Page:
I’ve written a lot about “decolonization” over the past months. And the subject still merits much more thought and even more words—or at least some more nuanced considerations that recognize the many layers of complexity behind decoloniality and some more specific “case studies” to exemplify what I mean when I say that fashion creatives have abused the term perhaps a little too much.
There’s so much left to say about decolonization that I could have continued expanding on the topic today. And I indeed wanted to.
Until I realized that Hispanic Heritage Month begins on Friday.
So I have to address that subject instead, right?
For those unfamiliar with Hispanic Heritage Month: it is the 30-day period in which the United States aims to celebrate “the histories, cultures and contributions of American citizens whose ancestors came from Spain, Mexico, the Caribbean and Central and South America.” (Or rather, the Spanish-speaking countries of the Caribbean and the Americas.) It starts on September 15th and covers the Independence anniversaries of several countries, as well as the Día de la Raza (known in the US as Columbus Day), on October 12th. By the way, some of us prefer to commemorate cultural diversity or—better—Indigenous Resistance on this day.
Just like in other thematic months in the United States—such as Black History Month (February) or Native American Heritage Month (November)—this is a time when brands and media of all kinds try to capitalize on the histories, cultures, and contributions of Hispanic and Latinx people to the United States.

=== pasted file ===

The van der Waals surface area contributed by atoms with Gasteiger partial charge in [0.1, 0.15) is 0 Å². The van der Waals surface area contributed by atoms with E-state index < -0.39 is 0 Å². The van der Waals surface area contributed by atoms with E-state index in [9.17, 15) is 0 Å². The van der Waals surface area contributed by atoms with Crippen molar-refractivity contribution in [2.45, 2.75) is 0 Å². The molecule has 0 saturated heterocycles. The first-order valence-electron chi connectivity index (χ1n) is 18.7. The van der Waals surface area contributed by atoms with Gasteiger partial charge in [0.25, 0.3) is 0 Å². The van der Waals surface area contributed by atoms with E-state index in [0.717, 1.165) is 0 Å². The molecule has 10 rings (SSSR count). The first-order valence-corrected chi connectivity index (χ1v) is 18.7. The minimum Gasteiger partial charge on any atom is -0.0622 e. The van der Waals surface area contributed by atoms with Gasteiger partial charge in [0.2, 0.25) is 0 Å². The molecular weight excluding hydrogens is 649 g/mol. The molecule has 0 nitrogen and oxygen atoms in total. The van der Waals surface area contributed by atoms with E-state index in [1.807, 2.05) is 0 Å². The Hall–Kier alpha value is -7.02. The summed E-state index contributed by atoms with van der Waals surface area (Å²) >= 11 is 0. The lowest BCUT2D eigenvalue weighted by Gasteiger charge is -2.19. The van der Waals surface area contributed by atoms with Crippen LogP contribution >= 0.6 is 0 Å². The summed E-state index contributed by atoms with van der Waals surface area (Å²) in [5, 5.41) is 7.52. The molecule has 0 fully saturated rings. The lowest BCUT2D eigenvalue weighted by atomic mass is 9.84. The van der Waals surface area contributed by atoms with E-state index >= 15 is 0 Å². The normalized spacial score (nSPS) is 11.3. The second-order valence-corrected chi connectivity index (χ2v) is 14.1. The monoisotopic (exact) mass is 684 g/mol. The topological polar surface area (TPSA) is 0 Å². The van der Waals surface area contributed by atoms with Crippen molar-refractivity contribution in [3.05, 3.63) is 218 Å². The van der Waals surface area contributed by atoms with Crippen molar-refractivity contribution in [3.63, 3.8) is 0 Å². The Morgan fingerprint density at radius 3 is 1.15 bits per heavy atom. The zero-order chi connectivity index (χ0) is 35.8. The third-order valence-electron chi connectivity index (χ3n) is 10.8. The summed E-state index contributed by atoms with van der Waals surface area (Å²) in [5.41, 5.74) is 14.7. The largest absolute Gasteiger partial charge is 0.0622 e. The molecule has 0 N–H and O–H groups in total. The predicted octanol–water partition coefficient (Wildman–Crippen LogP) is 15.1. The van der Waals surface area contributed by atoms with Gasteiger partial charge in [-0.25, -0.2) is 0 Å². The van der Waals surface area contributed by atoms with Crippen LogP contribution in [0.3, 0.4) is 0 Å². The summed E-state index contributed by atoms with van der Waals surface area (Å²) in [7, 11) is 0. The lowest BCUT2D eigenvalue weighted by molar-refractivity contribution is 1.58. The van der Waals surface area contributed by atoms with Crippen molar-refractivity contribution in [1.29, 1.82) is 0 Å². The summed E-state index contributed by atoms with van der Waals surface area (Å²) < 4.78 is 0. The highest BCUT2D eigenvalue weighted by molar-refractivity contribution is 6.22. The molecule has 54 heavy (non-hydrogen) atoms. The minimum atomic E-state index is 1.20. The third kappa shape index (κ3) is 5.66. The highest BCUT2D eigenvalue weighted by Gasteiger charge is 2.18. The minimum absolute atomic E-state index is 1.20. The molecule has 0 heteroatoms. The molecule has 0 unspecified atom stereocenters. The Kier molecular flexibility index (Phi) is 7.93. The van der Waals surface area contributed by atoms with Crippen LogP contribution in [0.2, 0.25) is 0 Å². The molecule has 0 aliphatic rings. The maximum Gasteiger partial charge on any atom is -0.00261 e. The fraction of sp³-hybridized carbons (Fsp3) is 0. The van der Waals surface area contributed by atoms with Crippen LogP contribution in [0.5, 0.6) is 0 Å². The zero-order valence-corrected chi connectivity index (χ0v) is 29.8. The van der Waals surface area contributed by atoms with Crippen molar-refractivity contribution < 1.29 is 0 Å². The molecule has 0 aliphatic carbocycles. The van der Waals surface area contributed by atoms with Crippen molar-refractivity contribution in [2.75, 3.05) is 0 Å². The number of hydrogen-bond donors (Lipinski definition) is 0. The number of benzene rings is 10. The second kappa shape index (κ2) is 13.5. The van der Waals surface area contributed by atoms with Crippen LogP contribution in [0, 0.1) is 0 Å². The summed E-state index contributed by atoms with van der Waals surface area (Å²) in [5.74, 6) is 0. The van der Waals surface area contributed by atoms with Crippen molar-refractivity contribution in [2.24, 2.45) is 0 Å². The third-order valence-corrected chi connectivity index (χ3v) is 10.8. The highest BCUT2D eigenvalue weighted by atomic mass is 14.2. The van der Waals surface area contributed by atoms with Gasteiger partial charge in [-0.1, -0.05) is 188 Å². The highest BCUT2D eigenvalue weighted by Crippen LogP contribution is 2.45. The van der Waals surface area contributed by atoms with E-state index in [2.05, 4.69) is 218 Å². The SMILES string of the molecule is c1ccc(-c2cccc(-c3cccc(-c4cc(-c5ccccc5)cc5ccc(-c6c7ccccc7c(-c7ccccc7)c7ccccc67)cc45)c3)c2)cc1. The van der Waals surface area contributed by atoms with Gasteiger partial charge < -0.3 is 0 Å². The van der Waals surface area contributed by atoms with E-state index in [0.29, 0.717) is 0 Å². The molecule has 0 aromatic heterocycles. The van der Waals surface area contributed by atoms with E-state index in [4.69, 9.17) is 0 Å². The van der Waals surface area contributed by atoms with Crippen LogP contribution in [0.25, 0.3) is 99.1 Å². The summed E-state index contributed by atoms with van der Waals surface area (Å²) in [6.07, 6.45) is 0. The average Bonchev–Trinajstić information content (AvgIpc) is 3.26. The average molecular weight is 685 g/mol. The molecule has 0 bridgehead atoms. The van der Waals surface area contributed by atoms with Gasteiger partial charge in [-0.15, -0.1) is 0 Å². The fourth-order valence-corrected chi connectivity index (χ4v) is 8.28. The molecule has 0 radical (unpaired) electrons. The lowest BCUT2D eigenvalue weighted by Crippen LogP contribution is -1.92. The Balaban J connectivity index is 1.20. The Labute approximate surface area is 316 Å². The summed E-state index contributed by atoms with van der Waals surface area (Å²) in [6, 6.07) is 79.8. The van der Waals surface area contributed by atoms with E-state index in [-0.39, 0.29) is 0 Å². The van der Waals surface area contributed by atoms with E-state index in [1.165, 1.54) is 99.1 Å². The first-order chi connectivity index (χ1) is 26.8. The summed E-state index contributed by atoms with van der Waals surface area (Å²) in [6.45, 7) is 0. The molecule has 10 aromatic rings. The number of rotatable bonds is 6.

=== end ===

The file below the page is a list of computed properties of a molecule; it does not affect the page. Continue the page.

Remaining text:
As Hispanic Heritage Month begins, fashion brands and media will start to roll out their yearly roundups of Latin American designers, brands, models, and creatives to know.
Last year, for example, Saks recruited Madrid-born fashion designer Alejandra Alonso Rojas, Mexican-American professional football player Sofia Huerta, and Afro-Native Dominican archivist and filmmaker Djali Brown-Cepeda to model for a campaign that spotlighted Hispanic and Latinx brands. In past years, too, retailers such as Neiman Marcus have designed special window displays to showcase the creations of Hispanic and Latinx designers. And even ultra-fast fashion giant SheIn commissioned five large-scale murals from Latinx artists to cover the façade of a pop-up shop in Los Angeles.
I don’t know who needs to hear this (because it seems obvious to me), but none of these campaigns were about truly celebrating or highlighting the centuries-long contributions of Hispanic and Latinx creatives to global fashion. Instead, they are more of a marketing strategy to increase sales (and profits) for the brand. It would be interesting to find out how much of the profit increase goes to Hispanic and Latinx communities, especially those who are truly affected by systemic inequalities and discrimination within the United States.
Media, on their side, have shared collections of industry “leaders,” people “you should know,” or occasionally a trend or two that are rooted in Latin American culture and traditions. The latter I find particularly problematic because it returns to the essentialist ideas that have shaped stereotypes of what “Latin American” fashion and aesthetics are and should look like. These usually include bold colors, flared silhouettes, off the shoulder necklines, and golden maxi-hoops. Just like the brand campaigns, these publications are the result of a marketing strategy (and often generate commissions from affiliate links) more than a genuine move towards inclusion.